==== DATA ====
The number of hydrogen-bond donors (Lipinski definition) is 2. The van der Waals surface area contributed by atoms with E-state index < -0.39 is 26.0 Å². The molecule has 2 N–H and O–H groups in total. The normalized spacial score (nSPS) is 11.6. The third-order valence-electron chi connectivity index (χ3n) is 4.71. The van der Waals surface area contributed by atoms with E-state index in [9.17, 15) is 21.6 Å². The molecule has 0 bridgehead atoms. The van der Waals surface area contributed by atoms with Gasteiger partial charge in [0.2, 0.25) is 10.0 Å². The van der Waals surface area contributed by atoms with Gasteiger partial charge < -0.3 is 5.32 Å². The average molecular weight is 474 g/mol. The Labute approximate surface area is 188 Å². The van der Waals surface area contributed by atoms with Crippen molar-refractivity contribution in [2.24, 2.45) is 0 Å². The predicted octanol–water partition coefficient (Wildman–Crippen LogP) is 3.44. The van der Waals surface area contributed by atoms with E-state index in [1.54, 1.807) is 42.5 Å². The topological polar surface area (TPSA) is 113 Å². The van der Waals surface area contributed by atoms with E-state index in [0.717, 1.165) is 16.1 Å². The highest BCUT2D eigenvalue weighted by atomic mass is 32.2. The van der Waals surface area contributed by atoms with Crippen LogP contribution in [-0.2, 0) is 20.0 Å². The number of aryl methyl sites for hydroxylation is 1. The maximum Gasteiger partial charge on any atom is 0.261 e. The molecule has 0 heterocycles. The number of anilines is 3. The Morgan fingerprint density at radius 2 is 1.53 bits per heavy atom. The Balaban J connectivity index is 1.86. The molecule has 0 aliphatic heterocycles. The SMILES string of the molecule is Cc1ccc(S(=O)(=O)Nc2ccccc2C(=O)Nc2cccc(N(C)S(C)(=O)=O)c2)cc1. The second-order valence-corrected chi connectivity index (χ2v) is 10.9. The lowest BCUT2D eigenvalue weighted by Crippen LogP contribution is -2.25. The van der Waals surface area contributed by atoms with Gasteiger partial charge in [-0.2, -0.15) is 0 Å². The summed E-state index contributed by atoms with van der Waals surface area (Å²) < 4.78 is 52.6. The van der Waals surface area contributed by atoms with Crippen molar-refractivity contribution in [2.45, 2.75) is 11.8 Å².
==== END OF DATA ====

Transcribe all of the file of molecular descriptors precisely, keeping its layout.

The number of hydrogen-bond donors (Lipinski definition) is 2. The van der Waals surface area contributed by atoms with E-state index < -0.39 is 26.0 Å². The molecule has 2 N–H and O–H groups in total. The normalized spacial score (nSPS) is 11.6. The third-order valence-electron chi connectivity index (χ3n) is 4.71. The van der Waals surface area contributed by atoms with E-state index in [9.17, 15) is 21.6 Å². The molecule has 0 bridgehead atoms. The van der Waals surface area contributed by atoms with Gasteiger partial charge in [0.2, 0.25) is 10.0 Å². The van der Waals surface area contributed by atoms with Gasteiger partial charge < -0.3 is 5.32 Å². The average molecular weight is 474 g/mol. The Labute approximate surface area is 188 Å². The van der Waals surface area contributed by atoms with Crippen molar-refractivity contribution in [2.24, 2.45) is 0 Å². The predicted octanol–water partition coefficient (Wildman–Crippen LogP) is 3.44. The van der Waals surface area contributed by atoms with E-state index in [1.54, 1.807) is 42.5 Å². The topological polar surface area (TPSA) is 113 Å². The van der Waals surface area contributed by atoms with E-state index in [0.717, 1.165) is 16.1 Å². The highest BCUT2D eigenvalue weighted by atomic mass is 32.2. The van der Waals surface area contributed by atoms with Crippen LogP contribution in [-0.2, 0) is 20.0 Å². The number of aryl methyl sites for hydroxylation is 1. The maximum Gasteiger partial charge on any atom is 0.261 e. The molecule has 0 heterocycles. The number of anilines is 3. The Morgan fingerprint density at radius 2 is 1.53 bits per heavy atom. The Balaban J connectivity index is 1.86. The molecule has 0 aliphatic heterocycles. The SMILES string of the molecule is Cc1ccc(S(=O)(=O)Nc2ccccc2C(=O)Nc2cccc(N(C)S(C)(=O)=O)c2)cc1. The second-order valence-corrected chi connectivity index (χ2v) is 10.9. The lowest BCUT2D eigenvalue weighted by Crippen LogP contribution is -2.25. The van der Waals surface area contributed by atoms with Gasteiger partial charge in [-0.2, -0.15) is 0 Å². The summed E-state index contributed by atoms with van der Waals surface area (Å²) < 4.78 is 52.6. The van der Waals surface area contributed by atoms with Crippen molar-refractivity contribution in [2.45, 2.75) is 11.8 Å².